US President Donald Trump downplayed on Friday North Korea's missile tests, saying that while they may violate a UN resolution, Kim Jong Un will not want to "disappoint" him because he has "too much to lose."
Underlining his intense personal support for the North Korean leader, Trump fired off three tweets brushing aside the short-range missile launches.
"There may be a United Nations violation, but Chairman Kim does not want to disappoint me with a violation of trust, there is far too much for North Korea to gain," Trump said.
"Also, there is far too much to lose," he continued. "I may be wrong, but I believe that (Chairman) Kim has a great and beautiful vision for his country, and only the United States, with me as President, can make that vision come true."
US President Donald Trump. Yonhap
Nuclear-armed North Korea is barred from ballistic missile tests under UN resolutions. Its recent short-range missile tests have been condemned by European members of the UN Security Council.
Hours later, Pyongyang said it never has, and never will, recognize the Security Council's resolutions.
North Korea is angry at the Council "groundlessly slandering" its development of conventional weapons "while turning blind eyes to the war exercises in South Korea and shipment of cutting-edge attack weapons into it,"
read a foreign ministry statement carried by state news wire KCNA.
US-South Korean military exercises due to start next week have angered Pyongyang, and analysts say the launches are intended to increase pressure on Washington.
North Korea has signalled that further denuclearisation talks could be derailed by the refusal to scrap the annual maneuvers, describing last week's launch as a "solemn warning to the South Korean warmongers."
KCNA also said that North Korean leader Kim Jong Un supervised the early Friday test firing of the country's new "large-caliber multiple launch guided rocket system" -- apparently a reference to the missile launches on the same day.
Kim "expressed great satisfaction" over the results, KCNA said.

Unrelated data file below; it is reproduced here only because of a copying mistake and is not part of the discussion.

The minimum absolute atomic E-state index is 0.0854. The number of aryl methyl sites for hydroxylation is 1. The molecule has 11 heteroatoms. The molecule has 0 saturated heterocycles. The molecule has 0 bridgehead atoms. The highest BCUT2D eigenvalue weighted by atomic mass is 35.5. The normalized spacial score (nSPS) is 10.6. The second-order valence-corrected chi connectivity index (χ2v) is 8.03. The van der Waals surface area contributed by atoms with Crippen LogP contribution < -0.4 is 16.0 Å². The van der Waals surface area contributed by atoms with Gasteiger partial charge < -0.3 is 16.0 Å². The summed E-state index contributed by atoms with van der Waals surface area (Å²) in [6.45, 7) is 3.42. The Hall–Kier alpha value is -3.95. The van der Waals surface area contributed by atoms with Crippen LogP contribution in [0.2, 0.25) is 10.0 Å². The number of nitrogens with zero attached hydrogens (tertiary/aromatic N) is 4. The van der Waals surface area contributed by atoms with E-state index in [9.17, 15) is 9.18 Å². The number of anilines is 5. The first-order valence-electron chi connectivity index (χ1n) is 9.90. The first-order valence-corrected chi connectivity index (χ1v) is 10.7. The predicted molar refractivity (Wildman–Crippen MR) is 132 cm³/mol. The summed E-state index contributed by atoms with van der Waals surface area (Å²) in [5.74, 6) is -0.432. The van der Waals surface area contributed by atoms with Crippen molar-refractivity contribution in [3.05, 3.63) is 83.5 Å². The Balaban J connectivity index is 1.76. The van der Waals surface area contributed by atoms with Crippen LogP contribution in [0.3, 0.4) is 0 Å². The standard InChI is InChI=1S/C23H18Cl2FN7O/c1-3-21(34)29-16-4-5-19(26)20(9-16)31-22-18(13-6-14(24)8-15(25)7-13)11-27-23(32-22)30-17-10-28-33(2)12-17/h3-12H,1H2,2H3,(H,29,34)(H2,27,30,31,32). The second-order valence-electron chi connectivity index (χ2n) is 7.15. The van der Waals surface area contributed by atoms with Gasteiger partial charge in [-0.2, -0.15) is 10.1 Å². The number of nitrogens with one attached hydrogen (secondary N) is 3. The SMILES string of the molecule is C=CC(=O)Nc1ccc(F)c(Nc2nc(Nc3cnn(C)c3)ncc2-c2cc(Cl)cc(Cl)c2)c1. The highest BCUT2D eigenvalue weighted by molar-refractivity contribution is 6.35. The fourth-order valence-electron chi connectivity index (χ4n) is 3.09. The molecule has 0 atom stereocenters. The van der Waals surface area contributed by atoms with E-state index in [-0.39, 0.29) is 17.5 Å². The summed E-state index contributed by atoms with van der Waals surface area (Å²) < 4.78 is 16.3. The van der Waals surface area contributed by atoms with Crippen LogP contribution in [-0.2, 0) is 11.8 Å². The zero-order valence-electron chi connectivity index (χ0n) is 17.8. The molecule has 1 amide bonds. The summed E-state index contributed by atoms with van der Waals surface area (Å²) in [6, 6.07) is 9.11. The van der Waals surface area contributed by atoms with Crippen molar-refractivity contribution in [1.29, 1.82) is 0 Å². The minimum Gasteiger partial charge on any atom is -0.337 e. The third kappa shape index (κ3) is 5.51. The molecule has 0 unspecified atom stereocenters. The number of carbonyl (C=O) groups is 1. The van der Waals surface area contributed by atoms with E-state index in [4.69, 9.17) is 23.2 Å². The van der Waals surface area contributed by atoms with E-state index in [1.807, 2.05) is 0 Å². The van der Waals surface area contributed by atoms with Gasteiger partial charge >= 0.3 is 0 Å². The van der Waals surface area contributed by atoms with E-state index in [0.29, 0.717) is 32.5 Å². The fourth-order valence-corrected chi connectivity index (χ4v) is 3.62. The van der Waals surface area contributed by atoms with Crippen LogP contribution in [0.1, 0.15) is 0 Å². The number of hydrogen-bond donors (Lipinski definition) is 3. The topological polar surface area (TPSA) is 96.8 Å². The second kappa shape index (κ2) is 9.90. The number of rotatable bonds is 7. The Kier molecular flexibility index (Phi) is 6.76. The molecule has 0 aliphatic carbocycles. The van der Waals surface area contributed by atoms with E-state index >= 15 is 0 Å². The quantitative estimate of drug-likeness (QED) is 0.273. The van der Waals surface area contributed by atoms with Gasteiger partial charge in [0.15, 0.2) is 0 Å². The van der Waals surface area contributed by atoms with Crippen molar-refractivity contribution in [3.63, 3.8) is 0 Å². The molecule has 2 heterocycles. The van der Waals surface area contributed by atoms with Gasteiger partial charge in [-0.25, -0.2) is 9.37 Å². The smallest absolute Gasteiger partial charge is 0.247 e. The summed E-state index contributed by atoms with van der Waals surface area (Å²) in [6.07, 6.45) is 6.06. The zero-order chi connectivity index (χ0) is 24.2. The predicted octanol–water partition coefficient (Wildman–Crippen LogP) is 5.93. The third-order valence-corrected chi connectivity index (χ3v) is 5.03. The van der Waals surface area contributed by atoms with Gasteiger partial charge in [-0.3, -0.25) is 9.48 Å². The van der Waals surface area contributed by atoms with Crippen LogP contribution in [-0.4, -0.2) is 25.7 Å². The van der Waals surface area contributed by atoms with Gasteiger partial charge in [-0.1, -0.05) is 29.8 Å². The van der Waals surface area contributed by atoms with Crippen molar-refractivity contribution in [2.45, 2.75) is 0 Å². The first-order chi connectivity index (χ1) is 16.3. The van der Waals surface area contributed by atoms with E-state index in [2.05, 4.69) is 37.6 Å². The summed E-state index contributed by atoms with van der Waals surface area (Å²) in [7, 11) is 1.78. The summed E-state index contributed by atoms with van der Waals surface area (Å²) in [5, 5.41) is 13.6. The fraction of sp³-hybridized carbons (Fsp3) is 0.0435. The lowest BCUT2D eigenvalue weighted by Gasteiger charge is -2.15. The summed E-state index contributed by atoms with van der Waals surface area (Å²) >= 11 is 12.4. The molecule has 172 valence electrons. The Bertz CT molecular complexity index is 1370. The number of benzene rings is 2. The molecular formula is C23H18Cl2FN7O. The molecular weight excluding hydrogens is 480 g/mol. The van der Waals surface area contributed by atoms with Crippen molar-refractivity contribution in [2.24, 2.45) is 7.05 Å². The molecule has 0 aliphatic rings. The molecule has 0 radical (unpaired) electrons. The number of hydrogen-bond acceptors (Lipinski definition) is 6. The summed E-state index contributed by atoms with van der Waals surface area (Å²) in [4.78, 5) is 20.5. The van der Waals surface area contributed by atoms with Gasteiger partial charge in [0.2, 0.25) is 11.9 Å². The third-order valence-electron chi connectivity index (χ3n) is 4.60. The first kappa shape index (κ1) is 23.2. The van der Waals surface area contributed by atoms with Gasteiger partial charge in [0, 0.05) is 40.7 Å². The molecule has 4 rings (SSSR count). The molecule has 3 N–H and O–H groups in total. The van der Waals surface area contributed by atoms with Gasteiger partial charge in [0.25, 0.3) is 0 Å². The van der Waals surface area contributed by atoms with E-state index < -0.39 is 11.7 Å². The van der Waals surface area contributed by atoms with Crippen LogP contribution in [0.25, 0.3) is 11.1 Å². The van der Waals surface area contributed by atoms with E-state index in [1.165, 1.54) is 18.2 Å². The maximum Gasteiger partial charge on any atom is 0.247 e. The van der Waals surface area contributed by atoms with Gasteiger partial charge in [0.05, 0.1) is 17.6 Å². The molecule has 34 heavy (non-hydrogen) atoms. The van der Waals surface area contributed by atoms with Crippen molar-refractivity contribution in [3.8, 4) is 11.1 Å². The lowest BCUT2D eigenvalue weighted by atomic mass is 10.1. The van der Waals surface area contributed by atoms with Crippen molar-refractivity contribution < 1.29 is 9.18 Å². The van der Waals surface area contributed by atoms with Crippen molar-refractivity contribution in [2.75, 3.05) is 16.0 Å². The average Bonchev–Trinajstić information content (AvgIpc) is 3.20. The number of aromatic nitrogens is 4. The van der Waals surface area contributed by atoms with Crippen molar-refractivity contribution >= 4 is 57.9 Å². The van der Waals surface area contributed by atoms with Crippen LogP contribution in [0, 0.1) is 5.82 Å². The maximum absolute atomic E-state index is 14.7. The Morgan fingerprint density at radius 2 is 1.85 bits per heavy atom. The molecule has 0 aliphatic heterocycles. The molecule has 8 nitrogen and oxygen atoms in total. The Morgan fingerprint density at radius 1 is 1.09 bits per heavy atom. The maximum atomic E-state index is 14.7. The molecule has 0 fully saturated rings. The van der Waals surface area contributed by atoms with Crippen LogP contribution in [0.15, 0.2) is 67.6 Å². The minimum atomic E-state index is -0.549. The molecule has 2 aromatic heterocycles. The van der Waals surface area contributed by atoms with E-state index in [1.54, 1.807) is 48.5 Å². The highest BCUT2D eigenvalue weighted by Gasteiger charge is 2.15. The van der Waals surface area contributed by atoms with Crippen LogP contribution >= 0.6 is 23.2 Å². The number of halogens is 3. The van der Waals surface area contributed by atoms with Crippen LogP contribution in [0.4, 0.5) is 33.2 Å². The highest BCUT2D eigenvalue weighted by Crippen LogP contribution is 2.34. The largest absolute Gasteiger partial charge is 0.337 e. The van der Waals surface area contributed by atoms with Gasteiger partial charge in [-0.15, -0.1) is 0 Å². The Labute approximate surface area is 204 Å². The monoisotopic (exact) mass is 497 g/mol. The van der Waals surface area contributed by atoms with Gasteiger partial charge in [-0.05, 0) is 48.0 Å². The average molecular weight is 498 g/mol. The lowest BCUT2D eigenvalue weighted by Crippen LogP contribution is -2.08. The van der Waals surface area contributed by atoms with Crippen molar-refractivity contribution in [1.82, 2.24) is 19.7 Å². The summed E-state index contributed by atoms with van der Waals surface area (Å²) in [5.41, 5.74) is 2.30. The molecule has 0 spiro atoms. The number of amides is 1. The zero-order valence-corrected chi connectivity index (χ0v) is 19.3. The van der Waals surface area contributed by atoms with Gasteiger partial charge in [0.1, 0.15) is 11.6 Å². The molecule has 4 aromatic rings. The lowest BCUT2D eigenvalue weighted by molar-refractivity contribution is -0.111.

- 'Very standard' -
Trump, however, dismissed the missile tests, calling them on Thursday "very standard," and suggesting via Twitter that his personal touch would persuade Kim to reverse the regime's push for a nuclear arsenal.
"He will do the right thing because he is far too smart not to, and he does not want to disappoint his friend, President Trump!" the US president said.
Trump has invested a huge amount of political capital in his attempt to persuade Kim to end the country's isolation and give up its nuclear weapons.
However, despite three face-to-face meetings and numerous letter exchanges, Trump has little to show for his diplomacy.
On the sidelines of a regional meeting of foreign ministers in Bangkok, a senior US State Department official said the launches had not gone unnoticed.
"Those provocations, paired with a failure to follow through on their own commitments to engage in diplomacy, were noticed by virtually every country attending this summit meeting over the last three days," said the official, speaking on condition of anonymity.
- Third missile test in eight days -
Kim and Trump agreed to resume denuclearisation talks during their June encounter in the Demilitarized Zone (DMZ) that divides the peninsula, but that working-level dialogue has yet to begin.
On Friday, the North carried out its third weapons test in eight days, firing two projectiles from its east coast that flew some 220 kilometres (140 miles), reaching speeds of Mach 6.9, the South's Joint Chiefs of Staff said -- unusually fast for a short-range weapon.
The flight profile was similar to a Wednesday test, and Seoul's presidential office said the weapons were likely "a new type of short-range ballistic missile."
Kim had been "emboldened" by his DMZ handshake with Trump, said Jean Lee of the Wilson Center in Washington, and was "seeking to create a sense of urgency on the Korean Peninsula to improve his hand in anticipated nuclear negotiations."
"This is Kim's answer to Trump's claim that he's in 'no hurry' to negotiate a nuclear deal," she added.
After high tensions in 2017, when the two leaders traded personal insults and threats of war, last year saw a rapid diplomatic rapprochement.
- 'Tit-for-tat brinkmanship' -
Pyongyang had an "array of military platforms" it could test in response to the exercises, said Harry Kazianis of the Center for the National Interest.
"This tit-for-tat brinkmanship will clearly delay working-level talks for at least until the fall to allow both sides to save face," he said.
The Pentagon has said the joint military drills will press ahead.
There are 28,500 US troops stationed in South Korea to protect it against its nuclear-armed neighbor, many of them based south of Seoul at Camp Humphreys in Pyeongtaek.